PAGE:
Skogafoss Waterfall

Photo from a cold windy day above Skogafoss waterfall in Iceland. The Skógafoss is one of the biggest waterfalls in the country with a width of 25 metres (82 feet) and a drop of 60 m (200 ft). Due to the amount of spray the waterfall consistently produces, a single or double rainbow which is normally visible on sunny days. According to legend, the first Viking settler in the area, Þrasi Þórólfsson, buried a treasure in a cave behind the waterfall. The legend continues that locals found the chest years later, but were only able to grasp the ring on the side of the chest before it disappeared again. The ring was allegedly given to the local church. The old church door ring is now in the Skógar museum. At the eastern side of the waterfall, a hiking and trekking trail leads up to the pass Fimmvörðuháls between the glaciers Eyjafjallajökull and Mýrdalsjökull. It goes down to Þórsmörk on the other side and continues as the Laugavegur trail to Landmannalaugar.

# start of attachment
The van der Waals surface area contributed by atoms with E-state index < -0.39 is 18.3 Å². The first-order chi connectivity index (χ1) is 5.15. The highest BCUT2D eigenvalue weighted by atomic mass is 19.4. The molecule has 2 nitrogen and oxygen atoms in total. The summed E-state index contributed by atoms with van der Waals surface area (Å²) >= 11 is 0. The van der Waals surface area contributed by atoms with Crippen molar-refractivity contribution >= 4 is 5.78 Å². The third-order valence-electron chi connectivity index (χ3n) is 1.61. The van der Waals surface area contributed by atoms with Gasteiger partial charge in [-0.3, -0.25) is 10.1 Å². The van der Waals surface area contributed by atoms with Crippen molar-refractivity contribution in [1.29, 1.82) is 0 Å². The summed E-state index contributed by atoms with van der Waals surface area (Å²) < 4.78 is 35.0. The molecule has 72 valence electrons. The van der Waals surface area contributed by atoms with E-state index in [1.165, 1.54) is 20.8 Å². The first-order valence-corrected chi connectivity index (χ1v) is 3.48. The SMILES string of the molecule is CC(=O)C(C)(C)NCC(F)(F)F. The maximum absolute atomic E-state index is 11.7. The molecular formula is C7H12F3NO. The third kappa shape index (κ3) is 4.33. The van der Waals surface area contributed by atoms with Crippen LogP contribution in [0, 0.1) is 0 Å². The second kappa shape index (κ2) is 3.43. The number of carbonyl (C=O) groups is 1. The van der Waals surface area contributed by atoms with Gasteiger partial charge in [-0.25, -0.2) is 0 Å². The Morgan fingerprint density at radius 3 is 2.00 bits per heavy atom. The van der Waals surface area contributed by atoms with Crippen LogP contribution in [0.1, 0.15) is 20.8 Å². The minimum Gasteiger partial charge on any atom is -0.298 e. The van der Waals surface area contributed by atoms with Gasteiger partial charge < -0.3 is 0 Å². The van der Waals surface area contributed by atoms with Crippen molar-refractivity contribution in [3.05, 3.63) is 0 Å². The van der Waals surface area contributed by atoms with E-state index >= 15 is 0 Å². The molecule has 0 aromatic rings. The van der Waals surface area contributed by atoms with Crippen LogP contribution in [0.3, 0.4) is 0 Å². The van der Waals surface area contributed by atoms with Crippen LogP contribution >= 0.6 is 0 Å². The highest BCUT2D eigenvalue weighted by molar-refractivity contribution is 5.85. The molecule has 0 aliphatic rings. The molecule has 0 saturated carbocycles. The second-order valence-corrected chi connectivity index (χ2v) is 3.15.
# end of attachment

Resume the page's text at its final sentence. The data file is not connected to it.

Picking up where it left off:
The 60mph winds that lasted my whole trip made for some interesting conditions. There were barely any people around and hiking up behind this place was a challenge. The rain created very slippery conditions that proved a challenge when trying to get a decent shot on the side of a mountain, the rain also kept beating down on my lens which required constant wiping and ruined a fair few shots. Skogafoss waterfall and the whole of Iceland in particular was a stark contrast from the sunny Los Angeles weather I normally shoot in.

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